Cubans wonder what’s next after anti-government protests | Chicago News

HAVANA (AP) – Less than a week after a rare series of anti-government protests were dispersed by police and government supporters, and sparked self-criticism from President Miguel Díaz-Canel, things appear calm in Cuba. But many wonder how much longer.

Squares and parks were occupied by government sympathizers with flags on Friday, and the flow of traffic and people was normalizing. But mobile internet data service – which authorities cut on Sunday – remained limited.

“There is political and social erosion … There is a lot of disgust, we have to talk more, do more things and things that have been done badly have to be rectified,” said Abel Alba, a civil engineer from 50 years. “The president tried to smooth things over a bit” but waited “too long” to listen to the demands of people in the streets.

The protests began on Sunday when thousands of Cubans marched on Havana’s Malecon promenade and elsewhere to protest against food and medicine shortages, power outages and some even calling for political change. The protests continued in smaller numbers on Monday and Tuesday.

Díaz-Canel first responded by looking for culprits, highlighting US economic sanctions, the economic impact of the coronavirus pandemic and a social media campaign led by Cuban-American groups. But he later recognized a certain responsibility of the Cuban leadership.

With this in mind, Cuban ministers announced a package of measures, including authorizations for travelers to import food and medicine without limits and the emergency registration of Cuban supply books by people outside of the country. their place of origin.

“The Cuban government has just shown that it could have allowed the entry of food and medicine without limit of quantity or price, but chose not to do so for more than a year of the pandemic,” wrote José Jasan Nieves, director of the independent digital newspaper, El Toque. “People were twisting their arms. “

The authorities reiterated their intention to finish allowing the operation of small and medium-sized enterprises as a source of employment as well as a program for public enterprises to pay more than the current salary scale.

What officials have also made clear is that they are unwilling to change the political model of the island.

Street vendor Marlén Rodríguez, 66, was not optimistic following the government’s announcements. “There is no medicine, there is nothing, there is no food.”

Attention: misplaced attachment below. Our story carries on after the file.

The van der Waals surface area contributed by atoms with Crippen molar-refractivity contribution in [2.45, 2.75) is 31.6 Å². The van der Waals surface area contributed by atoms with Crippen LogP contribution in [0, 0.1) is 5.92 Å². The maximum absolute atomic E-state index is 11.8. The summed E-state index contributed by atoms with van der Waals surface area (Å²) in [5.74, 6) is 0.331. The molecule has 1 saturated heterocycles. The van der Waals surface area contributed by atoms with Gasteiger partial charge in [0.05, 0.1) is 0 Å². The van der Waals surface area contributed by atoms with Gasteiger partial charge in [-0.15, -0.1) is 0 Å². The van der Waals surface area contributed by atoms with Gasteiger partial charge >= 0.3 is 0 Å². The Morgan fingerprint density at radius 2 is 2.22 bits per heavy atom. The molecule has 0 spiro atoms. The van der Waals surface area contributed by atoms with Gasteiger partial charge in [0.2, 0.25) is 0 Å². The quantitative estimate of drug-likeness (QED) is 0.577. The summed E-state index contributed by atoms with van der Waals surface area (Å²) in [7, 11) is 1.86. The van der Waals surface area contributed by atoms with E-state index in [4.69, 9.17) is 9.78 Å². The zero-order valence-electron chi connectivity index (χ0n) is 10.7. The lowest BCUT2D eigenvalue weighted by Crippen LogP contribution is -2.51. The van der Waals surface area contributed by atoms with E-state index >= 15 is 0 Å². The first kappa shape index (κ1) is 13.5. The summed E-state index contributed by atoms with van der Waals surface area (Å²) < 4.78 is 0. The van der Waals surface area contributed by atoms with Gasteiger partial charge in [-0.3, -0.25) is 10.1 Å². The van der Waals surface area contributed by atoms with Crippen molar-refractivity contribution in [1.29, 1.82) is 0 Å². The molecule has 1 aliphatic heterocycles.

According to Díaz-Canel, there were four sectors involved in the protests: radical supporters of the United States who waved that country’s flag during the protests and demanded humanitarian intervention from Washington, criminal groups who took advantage of the situation. to plunder, people genuinely desperate because of the impact of the crisis on their daily lives and young people who have no plans in society.

The marches turned violent with clashes between police and protesters, patrol cars destroyed, shops looted, windows smashed, stones being thrown and violent arrests and injuries.

Some Cubans were shocked by the vandalism, and groups of government supporters took to the streets and clashed with protesters.

“They were going down the Calzada de San Miguel (del Padrón) while we were going up. We tried to persuade them, but these comrades were violent and threw stones at us, ”said Julio César Pérez, member of the Communist Party and employee of the Ministry of Construction. He said several members of his group were injured in the fight.

An opponent of the government has died in the protests and the exact number of those arrested is not known. Opponents of the government said on social media that the number was over 100.

On Friday, the United Nations High Commissioner for Human Rights, Michelle Bachelet, called for the release of the protesters.

The measures announced by the government “are positive measures, but they are insufficient,” Cuban economist Omar Everleny Pérez said.

“Without affecting the ideology, there is a lot of space in which the state can act,” he said, referring to allowing private entrepreneurs to import goods without going through the state monopoly. , allowing foreign companies to set up retail markets or raise the cap. for agricultural prices in order to increase supply.

But political analysts have said the economic challenges are significant.

“I think the government is just trying to signal to people that it understands their desperation and is going to try to alleviate some of the misery they are going through. The problem is, the government just doesn’t have a lot of resources it can devote to this, ”said William LeoGrande, an expert on Cuba at the American University in the United States.

LeoGrande said the unrest in Cuba and the assassination of Haitian President Jovenel Moïse put the Caribbean back on US President Joe Biden’s agenda.

“There is no doubt that the protests in Cuba and the assassination of the Haitian president and the ensuing unrest pushed the Caribbean to the top of President Biden’s foreign policy agenda, even though they would have preferred that they stay on the back burner for a while. much longer, ”he said. “What the administration will do on Cuba is still very uncertain.”


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